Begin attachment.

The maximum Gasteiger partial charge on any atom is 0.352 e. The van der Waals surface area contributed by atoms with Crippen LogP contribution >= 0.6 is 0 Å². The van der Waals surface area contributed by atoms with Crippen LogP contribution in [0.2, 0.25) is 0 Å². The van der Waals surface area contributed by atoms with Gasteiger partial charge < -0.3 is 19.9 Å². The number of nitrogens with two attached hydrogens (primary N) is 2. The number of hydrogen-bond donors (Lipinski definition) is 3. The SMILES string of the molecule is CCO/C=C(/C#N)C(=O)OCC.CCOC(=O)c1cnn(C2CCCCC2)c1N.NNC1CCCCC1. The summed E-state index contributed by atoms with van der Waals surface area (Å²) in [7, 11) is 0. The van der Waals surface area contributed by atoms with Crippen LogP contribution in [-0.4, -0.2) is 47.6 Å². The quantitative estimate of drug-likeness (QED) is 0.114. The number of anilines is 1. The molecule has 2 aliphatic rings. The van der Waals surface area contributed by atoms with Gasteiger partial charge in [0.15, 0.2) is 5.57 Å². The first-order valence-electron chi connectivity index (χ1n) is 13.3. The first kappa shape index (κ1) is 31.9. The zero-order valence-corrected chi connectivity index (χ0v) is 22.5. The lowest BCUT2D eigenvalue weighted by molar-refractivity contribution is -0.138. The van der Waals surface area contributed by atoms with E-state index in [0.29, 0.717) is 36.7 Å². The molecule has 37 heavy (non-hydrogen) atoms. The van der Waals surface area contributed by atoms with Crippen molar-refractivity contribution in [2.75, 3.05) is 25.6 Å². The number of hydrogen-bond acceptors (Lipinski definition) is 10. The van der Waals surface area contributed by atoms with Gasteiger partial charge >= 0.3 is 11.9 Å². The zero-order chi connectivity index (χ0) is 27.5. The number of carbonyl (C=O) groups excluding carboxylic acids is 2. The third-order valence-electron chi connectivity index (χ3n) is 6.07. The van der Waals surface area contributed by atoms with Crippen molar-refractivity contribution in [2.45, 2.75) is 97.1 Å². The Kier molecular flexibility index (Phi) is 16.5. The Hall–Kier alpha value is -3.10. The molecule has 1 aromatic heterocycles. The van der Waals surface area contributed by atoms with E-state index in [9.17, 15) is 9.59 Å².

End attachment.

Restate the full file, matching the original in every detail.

The maximum Gasteiger partial charge on any atom is 0.352 e. The van der Waals surface area contributed by atoms with Crippen LogP contribution >= 0.6 is 0 Å². The van der Waals surface area contributed by atoms with Crippen LogP contribution in [0.2, 0.25) is 0 Å². The van der Waals surface area contributed by atoms with Gasteiger partial charge < -0.3 is 19.9 Å². The number of nitrogens with two attached hydrogens (primary N) is 2. The number of hydrogen-bond donors (Lipinski definition) is 3. The SMILES string of the molecule is CCO/C=C(/C#N)C(=O)OCC.CCOC(=O)c1cnn(C2CCCCC2)c1N.NNC1CCCCC1. The summed E-state index contributed by atoms with van der Waals surface area (Å²) in [7, 11) is 0. The van der Waals surface area contributed by atoms with Crippen LogP contribution in [-0.4, -0.2) is 47.6 Å². The quantitative estimate of drug-likeness (QED) is 0.114. The number of anilines is 1. The molecule has 2 aliphatic rings. The van der Waals surface area contributed by atoms with Gasteiger partial charge in [0.15, 0.2) is 5.57 Å². The first-order valence-electron chi connectivity index (χ1n) is 13.3. The first kappa shape index (κ1) is 31.9. The zero-order valence-corrected chi connectivity index (χ0v) is 22.5. The lowest BCUT2D eigenvalue weighted by molar-refractivity contribution is -0.138. The van der Waals surface area contributed by atoms with E-state index in [0.29, 0.717) is 36.7 Å². The molecule has 37 heavy (non-hydrogen) atoms. The van der Waals surface area contributed by atoms with Crippen molar-refractivity contribution in [2.75, 3.05) is 25.6 Å². The number of hydrogen-bond acceptors (Lipinski definition) is 10. The van der Waals surface area contributed by atoms with Gasteiger partial charge >= 0.3 is 11.9 Å². The zero-order chi connectivity index (χ0) is 27.5. The number of carbonyl (C=O) groups excluding carboxylic acids is 2. The third-order valence-electron chi connectivity index (χ3n) is 6.07. The van der Waals surface area contributed by atoms with Crippen molar-refractivity contribution in [2.45, 2.75) is 97.1 Å². The Kier molecular flexibility index (Phi) is 16.5. The Hall–Kier alpha value is -3.10. The molecule has 1 aromatic heterocycles. The van der Waals surface area contributed by atoms with E-state index in [9.17, 15) is 9.59 Å².